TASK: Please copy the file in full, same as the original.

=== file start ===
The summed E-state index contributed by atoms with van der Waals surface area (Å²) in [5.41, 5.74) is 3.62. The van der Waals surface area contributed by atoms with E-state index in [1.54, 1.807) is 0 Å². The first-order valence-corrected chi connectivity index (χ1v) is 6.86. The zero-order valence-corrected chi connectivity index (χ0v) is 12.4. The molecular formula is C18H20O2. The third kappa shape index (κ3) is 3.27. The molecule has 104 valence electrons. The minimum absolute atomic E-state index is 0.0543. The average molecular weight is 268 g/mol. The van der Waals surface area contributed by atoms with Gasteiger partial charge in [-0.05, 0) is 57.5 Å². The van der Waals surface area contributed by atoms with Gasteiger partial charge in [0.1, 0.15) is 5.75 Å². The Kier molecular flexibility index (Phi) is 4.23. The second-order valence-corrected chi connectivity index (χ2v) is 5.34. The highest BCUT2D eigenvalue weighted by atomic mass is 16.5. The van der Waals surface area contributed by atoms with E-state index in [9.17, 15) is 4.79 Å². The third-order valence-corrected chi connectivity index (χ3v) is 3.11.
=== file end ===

The summed E-state index contributed by atoms with van der Waals surface area (Å²) in [5.41, 5.74) is 3.62. The van der Waals surface area contributed by atoms with E-state index in [1.54, 1.807) is 0 Å². The first-order valence-corrected chi connectivity index (χ1v) is 6.86. The zero-order valence-corrected chi connectivity index (χ0v) is 12.4. The molecular formula is C18H20O2. The third kappa shape index (κ3) is 3.27. The molecule has 104 valence electrons. The minimum absolute atomic E-state index is 0.0543. The average molecular weight is 268 g/mol. The van der Waals surface area contributed by atoms with Gasteiger partial charge in [-0.05, 0) is 57.5 Å². The van der Waals surface area contributed by atoms with Gasteiger partial charge in [0.1, 0.15) is 5.75 Å². The Kier molecular flexibility index (Phi) is 4.23. The second-order valence-corrected chi connectivity index (χ2v) is 5.34. The highest BCUT2D eigenvalue weighted by atomic mass is 16.5. The van der Waals surface area contributed by atoms with E-state index in [9.17, 15) is 4.79 Å². The third-order valence-corrected chi connectivity index (χ3v) is 3.11.